Circular Economy – A Golden Opportunity, Not Just an Obligation
The Circular Economy is a prominent theme among producers, processors, users and recyclers of plastics, especially in the multifaceted field of packaging.
We all know about its significance for the environment and people alike. However, many of those involved have lacked the drive to implement the necessary measures because ultimately it has to be a worthwhile investment, and these days that is often not the case – if the state does not take accompanying supporting measures. This could change in the foreseeable future, as international developments and EU regulations set clear goals that not only benefit the environment but also open up attractive opportunities for recyclers. What is decisive here is the word ‘all’, which, as always with absolute concepts, represents an ideal that cannot be realistically attained – however, it is an ideal that the entire chain must come much closer to realising in the future than it is today. The necessary pressure is currently coming from China and the EU.
China and the EU are forcing us to think again
In the past, it was possible to conveniently sell substantial amounts of plastic waste – such as films and mixed plastics – to China. As part of the ‘National Sword’ campaign against importing untreated waste, China is putting an end to this practice as of the end of this year. For many waste management companies here in Europe as well as e.g. in the USA or Japan, this is a real challenge and they are having to rethink their business models. Moving away from disposal and towards recovering more materials is also the EU Commission’s declared objective, which sets ambitious goals for material recycling. As things stand at present, it aims to achieve a 55% recycling rate for plastic packaging by 2025. In comparison, the current (2014) recycling rate for plastics packaging waste in Europe is around 28%.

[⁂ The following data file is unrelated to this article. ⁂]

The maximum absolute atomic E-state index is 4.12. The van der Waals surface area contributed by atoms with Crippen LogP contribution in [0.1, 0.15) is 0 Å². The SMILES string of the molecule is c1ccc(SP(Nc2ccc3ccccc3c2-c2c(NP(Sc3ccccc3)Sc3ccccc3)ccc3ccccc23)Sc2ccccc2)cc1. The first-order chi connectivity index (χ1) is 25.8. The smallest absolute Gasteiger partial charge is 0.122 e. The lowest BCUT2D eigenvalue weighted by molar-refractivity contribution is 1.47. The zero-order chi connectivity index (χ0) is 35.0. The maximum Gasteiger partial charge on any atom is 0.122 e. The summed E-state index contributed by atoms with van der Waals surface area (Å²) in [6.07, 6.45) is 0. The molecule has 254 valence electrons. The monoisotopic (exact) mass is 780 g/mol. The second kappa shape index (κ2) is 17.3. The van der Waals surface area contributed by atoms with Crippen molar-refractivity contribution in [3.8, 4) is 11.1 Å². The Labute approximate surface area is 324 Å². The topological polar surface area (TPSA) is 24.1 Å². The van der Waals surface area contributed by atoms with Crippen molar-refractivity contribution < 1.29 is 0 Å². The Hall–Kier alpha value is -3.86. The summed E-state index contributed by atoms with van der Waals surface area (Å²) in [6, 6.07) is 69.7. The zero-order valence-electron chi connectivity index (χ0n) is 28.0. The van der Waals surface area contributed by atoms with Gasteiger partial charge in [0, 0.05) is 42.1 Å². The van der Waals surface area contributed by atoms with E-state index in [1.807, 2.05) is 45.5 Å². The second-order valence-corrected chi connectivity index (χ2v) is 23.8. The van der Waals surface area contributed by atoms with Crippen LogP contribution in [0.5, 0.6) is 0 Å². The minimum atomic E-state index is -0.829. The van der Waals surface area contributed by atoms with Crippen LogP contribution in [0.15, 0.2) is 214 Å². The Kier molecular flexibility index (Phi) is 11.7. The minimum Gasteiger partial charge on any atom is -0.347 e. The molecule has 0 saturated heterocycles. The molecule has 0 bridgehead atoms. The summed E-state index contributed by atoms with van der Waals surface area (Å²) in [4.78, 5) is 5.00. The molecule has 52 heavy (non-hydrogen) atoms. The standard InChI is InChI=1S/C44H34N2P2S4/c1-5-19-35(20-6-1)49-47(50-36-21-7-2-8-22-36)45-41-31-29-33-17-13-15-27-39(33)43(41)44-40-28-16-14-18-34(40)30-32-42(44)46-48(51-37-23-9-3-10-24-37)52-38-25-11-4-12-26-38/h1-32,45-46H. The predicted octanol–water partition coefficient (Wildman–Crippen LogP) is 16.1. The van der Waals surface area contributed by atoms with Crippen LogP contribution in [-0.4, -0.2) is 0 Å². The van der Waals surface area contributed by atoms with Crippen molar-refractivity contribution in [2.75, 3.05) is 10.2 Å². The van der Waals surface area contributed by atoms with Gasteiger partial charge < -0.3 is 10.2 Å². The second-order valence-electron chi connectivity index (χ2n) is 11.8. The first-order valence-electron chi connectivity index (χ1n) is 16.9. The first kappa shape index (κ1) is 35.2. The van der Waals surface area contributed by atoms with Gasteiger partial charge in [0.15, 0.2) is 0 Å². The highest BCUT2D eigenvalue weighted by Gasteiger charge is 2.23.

More supply means more opportunities
China’s initiative will increase the supply of recyclable waste plastics in this country, which in turn will depress the achievable prices. This development is rather counterproductive for the EU’s goal of increasing the recycling rate. But as there are two sides to every coin, qualified recycling companies will be on the winning side of this development in the long term. They will face a growing supply of waste plastics, enabling them to raise their own standards. In other words, they will be able to impose higher quality requirements on the input material, thereby reducing its sorting and processing costs and ultimately offering the market larger quantities of higher quality recyclates at better prices. In this regard, the expected initiatives of the packaging industry and major brands to promote recyclable designs will also be beneficial, as will intensified efforts in collection logistics to enable improved waste sorting.
The bottom line is that the future holds attractive opportunities for plastics recyclers. The development is foreseeable and its consequences will soon be felt. This means that those waste management companies that want to take advantage of these opportunities in the future already have their programme laid out for them. Only those who check the efficiency of their plants today and, if necessary, bring them up to par will be able to cost-effectively produce high-quality, marketable output in sufficient quantities tomorrow. And those companies that have sufficient space to not only modernise but also expand their facilities will be able to benefit fully from the growing supply of input material and hence increase their market share.